APM, as Gartner defines it in its Magic Quadrant criteria, is based on three broad sets of capabilities, and in order to be considered by Gartner an APM vendor, you have to have all three. Charley Rich, Gartner research director and lead author of its APM Magic Quadrant, explained:
Digital experience monitoring as defined by Gartner is to capture the UX latency, errors — the spinner or hourglass you see on a mobile app, where it’s just waiting and nothing happens — and find out why.
The second component of a Gartner-defined APM solution is application discovery diagnostics and tracing. This is the technology to deploy agents out to the different applications, VMs, containers, and the like. With this, Rich siad, you can “discover all the applications, profile all their usage, all of their connections, and then stitch that together to what we learn from digital experience to represent the end-to-end transaction, with all of the points of latency and bottlenecks and errors so we understand the entire thing from the web browser all the way through application servers, middleware and databases.”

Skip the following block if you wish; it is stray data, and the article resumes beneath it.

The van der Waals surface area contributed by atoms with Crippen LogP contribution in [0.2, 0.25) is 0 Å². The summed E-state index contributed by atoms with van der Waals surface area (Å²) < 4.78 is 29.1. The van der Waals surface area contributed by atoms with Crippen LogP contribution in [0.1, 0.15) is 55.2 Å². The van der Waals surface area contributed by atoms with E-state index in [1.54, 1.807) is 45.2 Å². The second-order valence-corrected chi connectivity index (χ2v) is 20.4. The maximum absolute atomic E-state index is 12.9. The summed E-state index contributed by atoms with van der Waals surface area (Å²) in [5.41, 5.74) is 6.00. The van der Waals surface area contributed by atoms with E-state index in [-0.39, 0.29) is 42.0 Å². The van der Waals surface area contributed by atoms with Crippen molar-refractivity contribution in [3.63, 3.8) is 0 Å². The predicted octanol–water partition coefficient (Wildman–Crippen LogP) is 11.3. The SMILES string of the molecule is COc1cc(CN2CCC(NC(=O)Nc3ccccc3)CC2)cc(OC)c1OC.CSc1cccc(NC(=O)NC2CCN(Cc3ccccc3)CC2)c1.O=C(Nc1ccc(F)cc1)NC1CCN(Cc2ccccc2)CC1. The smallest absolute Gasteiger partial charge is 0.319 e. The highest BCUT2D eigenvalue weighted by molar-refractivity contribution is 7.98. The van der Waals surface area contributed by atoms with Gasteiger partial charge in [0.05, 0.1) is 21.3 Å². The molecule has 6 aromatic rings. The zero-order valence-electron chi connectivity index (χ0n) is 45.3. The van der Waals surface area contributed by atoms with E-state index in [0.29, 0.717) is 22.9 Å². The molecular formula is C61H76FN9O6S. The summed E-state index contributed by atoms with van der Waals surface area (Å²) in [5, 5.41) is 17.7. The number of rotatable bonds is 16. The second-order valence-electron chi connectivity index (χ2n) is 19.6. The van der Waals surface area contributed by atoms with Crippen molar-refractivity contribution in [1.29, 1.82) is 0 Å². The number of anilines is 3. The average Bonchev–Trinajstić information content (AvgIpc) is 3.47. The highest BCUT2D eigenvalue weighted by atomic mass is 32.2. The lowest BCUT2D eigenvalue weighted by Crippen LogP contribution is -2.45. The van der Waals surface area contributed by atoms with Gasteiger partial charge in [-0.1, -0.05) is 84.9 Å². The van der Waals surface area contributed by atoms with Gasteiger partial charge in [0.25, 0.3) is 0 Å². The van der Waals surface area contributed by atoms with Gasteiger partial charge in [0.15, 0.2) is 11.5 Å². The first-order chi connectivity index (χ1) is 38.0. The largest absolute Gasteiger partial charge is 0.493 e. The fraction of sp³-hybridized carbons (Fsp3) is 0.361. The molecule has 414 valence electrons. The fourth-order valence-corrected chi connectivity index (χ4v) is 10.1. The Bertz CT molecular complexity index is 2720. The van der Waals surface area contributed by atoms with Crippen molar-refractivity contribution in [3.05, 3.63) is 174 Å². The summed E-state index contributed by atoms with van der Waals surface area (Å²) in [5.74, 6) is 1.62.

The final component is analytics. Using AI, machine-learning analytics applied to application performance monitoring solutions can do event correlation, reduce false alarms, do anomaly detection to find outliers, and then, do root cause analysis driven by algorithms and graph analysis